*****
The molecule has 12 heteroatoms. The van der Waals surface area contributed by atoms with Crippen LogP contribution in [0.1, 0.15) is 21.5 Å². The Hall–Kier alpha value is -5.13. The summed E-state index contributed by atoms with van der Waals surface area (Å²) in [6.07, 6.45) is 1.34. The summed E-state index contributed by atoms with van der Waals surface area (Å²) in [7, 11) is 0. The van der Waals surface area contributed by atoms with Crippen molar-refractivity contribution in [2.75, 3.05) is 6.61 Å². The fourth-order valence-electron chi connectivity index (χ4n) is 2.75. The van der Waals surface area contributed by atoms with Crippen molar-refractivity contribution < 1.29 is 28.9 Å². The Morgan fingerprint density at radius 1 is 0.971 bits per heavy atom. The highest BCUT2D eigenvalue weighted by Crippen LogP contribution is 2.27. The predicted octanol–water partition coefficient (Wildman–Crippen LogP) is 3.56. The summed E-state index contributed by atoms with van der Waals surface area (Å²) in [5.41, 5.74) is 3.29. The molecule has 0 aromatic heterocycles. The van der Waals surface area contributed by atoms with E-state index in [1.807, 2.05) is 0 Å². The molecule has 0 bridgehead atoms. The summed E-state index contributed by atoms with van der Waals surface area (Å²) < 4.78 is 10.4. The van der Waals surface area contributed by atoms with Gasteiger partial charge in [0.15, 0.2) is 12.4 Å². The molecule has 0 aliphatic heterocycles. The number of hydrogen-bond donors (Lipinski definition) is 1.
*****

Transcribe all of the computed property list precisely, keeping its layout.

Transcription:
The molecule has 12 heteroatoms. The van der Waals surface area contributed by atoms with Crippen LogP contribution in [0.1, 0.15) is 21.5 Å². The Hall–Kier alpha value is -5.13. The summed E-state index contributed by atoms with van der Waals surface area (Å²) in [6.07, 6.45) is 1.34. The summed E-state index contributed by atoms with van der Waals surface area (Å²) in [7, 11) is 0. The van der Waals surface area contributed by atoms with Crippen molar-refractivity contribution in [2.75, 3.05) is 6.61 Å². The fourth-order valence-electron chi connectivity index (χ4n) is 2.75. The van der Waals surface area contributed by atoms with Crippen molar-refractivity contribution < 1.29 is 28.9 Å². The Morgan fingerprint density at radius 1 is 0.971 bits per heavy atom. The highest BCUT2D eigenvalue weighted by Crippen LogP contribution is 2.27. The predicted octanol–water partition coefficient (Wildman–Crippen LogP) is 3.56. The summed E-state index contributed by atoms with van der Waals surface area (Å²) in [5.41, 5.74) is 3.29. The molecule has 0 aromatic heterocycles. The van der Waals surface area contributed by atoms with E-state index in [1.807, 2.05) is 0 Å². The molecule has 0 bridgehead atoms. The summed E-state index contributed by atoms with van der Waals surface area (Å²) < 4.78 is 10.4. The van der Waals surface area contributed by atoms with Gasteiger partial charge in [0.15, 0.2) is 12.4 Å². The molecule has 0 aliphatic heterocycles. The number of hydrogen-bond donors (Lipinski definition) is 1.